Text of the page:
Nigerian security forces fired on demonstrators protesting slum house demolition, including by shooting those fleeing in swampy Niger Delta waters, a report published Monday said.
One of the victims of the shooting, Fubara Samuel, said the security forces came in military vehicles and charged at a crowd of protestors, many of them women.
“Police and JTF (Joint Task Force) came shooting, and everybody scattered and … they followed the persons down the water front and everybody fled …swimming across the creek and they were still shooting,” he told AFP.
Residents of Bundu, an unplanned waterfront settlement of Port Harcourt, Nigeria’s oil hub, had on October 12 last year protested government’s plans to demolish their houses.
London-based rights group Amnesty International and a Nigerian body, the Socio-Economic Rights and Accountability Project (SERAP), on Monday launched a report demanding an independent investigation into the incident.
Witnesses claimed that, without provocation, security forces in armoured personnel carriers opened fire, initially with warning shots before aiming at the crowd.
The Rivers State government denies that any shooting took place.
“Those allegations are not factual,” state commissioner for information Ibim Semenitari told AFP, adding “there were no incidents of any shooting or killing on that day.”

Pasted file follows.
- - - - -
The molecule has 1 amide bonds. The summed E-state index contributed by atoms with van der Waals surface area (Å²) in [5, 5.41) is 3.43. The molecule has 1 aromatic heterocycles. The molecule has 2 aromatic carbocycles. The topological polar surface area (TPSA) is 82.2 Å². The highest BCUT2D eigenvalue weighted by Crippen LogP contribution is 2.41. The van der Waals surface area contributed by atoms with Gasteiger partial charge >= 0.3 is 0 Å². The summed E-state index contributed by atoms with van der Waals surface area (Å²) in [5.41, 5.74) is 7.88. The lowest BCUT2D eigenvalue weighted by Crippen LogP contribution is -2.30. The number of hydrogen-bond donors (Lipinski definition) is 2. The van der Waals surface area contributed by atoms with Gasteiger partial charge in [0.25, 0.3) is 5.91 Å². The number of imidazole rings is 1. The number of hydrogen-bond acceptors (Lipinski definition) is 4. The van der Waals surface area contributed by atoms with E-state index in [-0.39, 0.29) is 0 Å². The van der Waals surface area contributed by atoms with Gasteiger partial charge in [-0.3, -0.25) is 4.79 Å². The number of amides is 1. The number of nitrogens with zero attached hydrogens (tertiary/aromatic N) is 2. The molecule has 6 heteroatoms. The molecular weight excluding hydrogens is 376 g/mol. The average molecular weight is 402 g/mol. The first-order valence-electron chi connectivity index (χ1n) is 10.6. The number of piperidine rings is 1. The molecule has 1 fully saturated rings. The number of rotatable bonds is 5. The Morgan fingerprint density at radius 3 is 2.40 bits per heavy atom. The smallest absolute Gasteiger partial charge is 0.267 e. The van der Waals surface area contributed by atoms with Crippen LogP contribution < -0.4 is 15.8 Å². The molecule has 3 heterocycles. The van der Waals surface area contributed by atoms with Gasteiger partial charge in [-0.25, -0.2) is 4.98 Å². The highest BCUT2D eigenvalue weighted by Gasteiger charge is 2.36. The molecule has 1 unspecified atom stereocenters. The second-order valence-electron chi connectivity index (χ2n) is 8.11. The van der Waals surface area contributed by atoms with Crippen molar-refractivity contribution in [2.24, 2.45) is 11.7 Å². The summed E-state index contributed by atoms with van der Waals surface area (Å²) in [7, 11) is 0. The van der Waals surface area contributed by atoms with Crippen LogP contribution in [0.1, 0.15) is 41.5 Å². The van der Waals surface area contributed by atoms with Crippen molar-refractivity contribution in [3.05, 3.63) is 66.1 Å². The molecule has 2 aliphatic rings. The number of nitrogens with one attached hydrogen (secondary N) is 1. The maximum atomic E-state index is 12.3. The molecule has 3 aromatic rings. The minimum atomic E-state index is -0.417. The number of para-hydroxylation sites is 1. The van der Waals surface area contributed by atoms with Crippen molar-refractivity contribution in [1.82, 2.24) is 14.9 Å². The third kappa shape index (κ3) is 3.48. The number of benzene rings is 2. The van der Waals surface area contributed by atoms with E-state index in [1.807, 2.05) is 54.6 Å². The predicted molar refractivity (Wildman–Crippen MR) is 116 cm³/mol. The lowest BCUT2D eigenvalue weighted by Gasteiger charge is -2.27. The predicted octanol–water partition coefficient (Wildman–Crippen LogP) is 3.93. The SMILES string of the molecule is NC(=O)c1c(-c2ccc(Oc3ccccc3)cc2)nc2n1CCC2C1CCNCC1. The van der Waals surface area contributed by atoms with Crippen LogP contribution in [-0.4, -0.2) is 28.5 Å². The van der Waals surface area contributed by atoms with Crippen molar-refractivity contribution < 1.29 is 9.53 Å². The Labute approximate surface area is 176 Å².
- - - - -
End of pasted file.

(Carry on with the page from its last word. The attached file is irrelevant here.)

Belinda Joy Williams, 18, said she was wounded in the leg by a stray bullet from across the creek as she tried to shut a gate to her family house.
“We want development, not bullets; we want clean water, not blood,” she told reporters at the launch of the report.
Amnesty International wants Nigeria to set up an independent inquiry into the shootings.
“Excessive use of force, including the use of firearms, must be investigated,” Amnesty International researcher Lucy Freeman said.
“The excessive use of force seen in the Bundu shooting is just one of many examples of the brutality with which the police and army operate throughout Nigeria,” she added.
“Yet few officers are held accountable. There must be an end to the impunity enjoyed by Nigeria’s security forces.”
SERAP director Adetokunbo Mumuni described the security forces’ action as “executive lawlessness”.
“This lawlessness must be taken up,” he said, adding that SERAP is taking the state government to the regional Economic Community for West African States (ECOWAS) court for rights violations by deploying the armed forces to put down a protest.
At least 12 people were seriously wounded from gunshots and the number of dead is not known, said the report. But eyewitnesses told Amnesty International they saw six bodies piled in the back of a police pick-up truck.